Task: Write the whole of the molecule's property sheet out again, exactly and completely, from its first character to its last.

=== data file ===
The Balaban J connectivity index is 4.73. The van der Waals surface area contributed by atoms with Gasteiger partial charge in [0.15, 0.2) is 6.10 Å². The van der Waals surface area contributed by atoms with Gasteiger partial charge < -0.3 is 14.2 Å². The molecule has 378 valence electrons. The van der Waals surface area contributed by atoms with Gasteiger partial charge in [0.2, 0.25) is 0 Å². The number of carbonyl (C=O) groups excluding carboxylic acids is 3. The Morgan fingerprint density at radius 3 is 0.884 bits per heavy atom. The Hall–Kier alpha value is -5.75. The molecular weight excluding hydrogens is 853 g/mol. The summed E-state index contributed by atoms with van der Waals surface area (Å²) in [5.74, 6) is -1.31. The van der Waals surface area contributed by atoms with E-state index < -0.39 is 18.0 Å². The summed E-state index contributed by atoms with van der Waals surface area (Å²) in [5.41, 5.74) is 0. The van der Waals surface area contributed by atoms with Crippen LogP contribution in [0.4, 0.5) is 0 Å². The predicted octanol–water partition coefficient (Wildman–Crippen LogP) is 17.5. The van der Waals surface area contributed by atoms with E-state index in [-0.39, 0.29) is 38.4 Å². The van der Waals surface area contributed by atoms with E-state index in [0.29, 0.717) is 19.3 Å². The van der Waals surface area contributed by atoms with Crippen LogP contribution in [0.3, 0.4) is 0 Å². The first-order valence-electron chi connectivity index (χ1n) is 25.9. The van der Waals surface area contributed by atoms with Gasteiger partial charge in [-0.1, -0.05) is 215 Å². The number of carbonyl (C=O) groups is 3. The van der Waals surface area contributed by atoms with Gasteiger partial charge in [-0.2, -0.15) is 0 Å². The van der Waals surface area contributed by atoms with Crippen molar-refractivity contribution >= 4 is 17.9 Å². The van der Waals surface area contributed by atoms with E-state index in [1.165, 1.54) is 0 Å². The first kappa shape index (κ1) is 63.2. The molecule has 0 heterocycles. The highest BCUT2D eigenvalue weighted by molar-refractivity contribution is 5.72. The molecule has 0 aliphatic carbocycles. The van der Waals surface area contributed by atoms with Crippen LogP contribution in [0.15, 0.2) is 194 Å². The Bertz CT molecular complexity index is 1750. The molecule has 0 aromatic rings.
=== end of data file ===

The Balaban J connectivity index is 4.73. The van der Waals surface area contributed by atoms with Gasteiger partial charge in [0.15, 0.2) is 6.10 Å². The van der Waals surface area contributed by atoms with Gasteiger partial charge < -0.3 is 14.2 Å². The molecule has 378 valence electrons. The van der Waals surface area contributed by atoms with Gasteiger partial charge in [0.2, 0.25) is 0 Å². The number of carbonyl (C=O) groups excluding carboxylic acids is 3. The Morgan fingerprint density at radius 3 is 0.884 bits per heavy atom. The Hall–Kier alpha value is -5.75. The molecular weight excluding hydrogens is 853 g/mol. The summed E-state index contributed by atoms with van der Waals surface area (Å²) in [5.74, 6) is -1.31. The van der Waals surface area contributed by atoms with E-state index < -0.39 is 18.0 Å². The summed E-state index contributed by atoms with van der Waals surface area (Å²) in [5.41, 5.74) is 0. The van der Waals surface area contributed by atoms with Crippen LogP contribution in [0.4, 0.5) is 0 Å². The predicted octanol–water partition coefficient (Wildman–Crippen LogP) is 17.5. The van der Waals surface area contributed by atoms with E-state index in [-0.39, 0.29) is 38.4 Å². The van der Waals surface area contributed by atoms with E-state index in [0.29, 0.717) is 19.3 Å². The van der Waals surface area contributed by atoms with Crippen LogP contribution in [0.3, 0.4) is 0 Å². The first-order valence-electron chi connectivity index (χ1n) is 25.9. The van der Waals surface area contributed by atoms with Gasteiger partial charge in [-0.1, -0.05) is 215 Å². The number of carbonyl (C=O) groups is 3. The van der Waals surface area contributed by atoms with Gasteiger partial charge in [-0.2, -0.15) is 0 Å². The van der Waals surface area contributed by atoms with Crippen molar-refractivity contribution >= 4 is 17.9 Å². The van der Waals surface area contributed by atoms with E-state index in [1.165, 1.54) is 0 Å². The first kappa shape index (κ1) is 63.2. The molecule has 0 heterocycles. The highest BCUT2D eigenvalue weighted by molar-refractivity contribution is 5.72. The molecule has 0 aliphatic carbocycles. The van der Waals surface area contributed by atoms with Crippen LogP contribution in [0.15, 0.2) is 194 Å². The Bertz CT molecular complexity index is 1750. The molecule has 0 aromatic rings.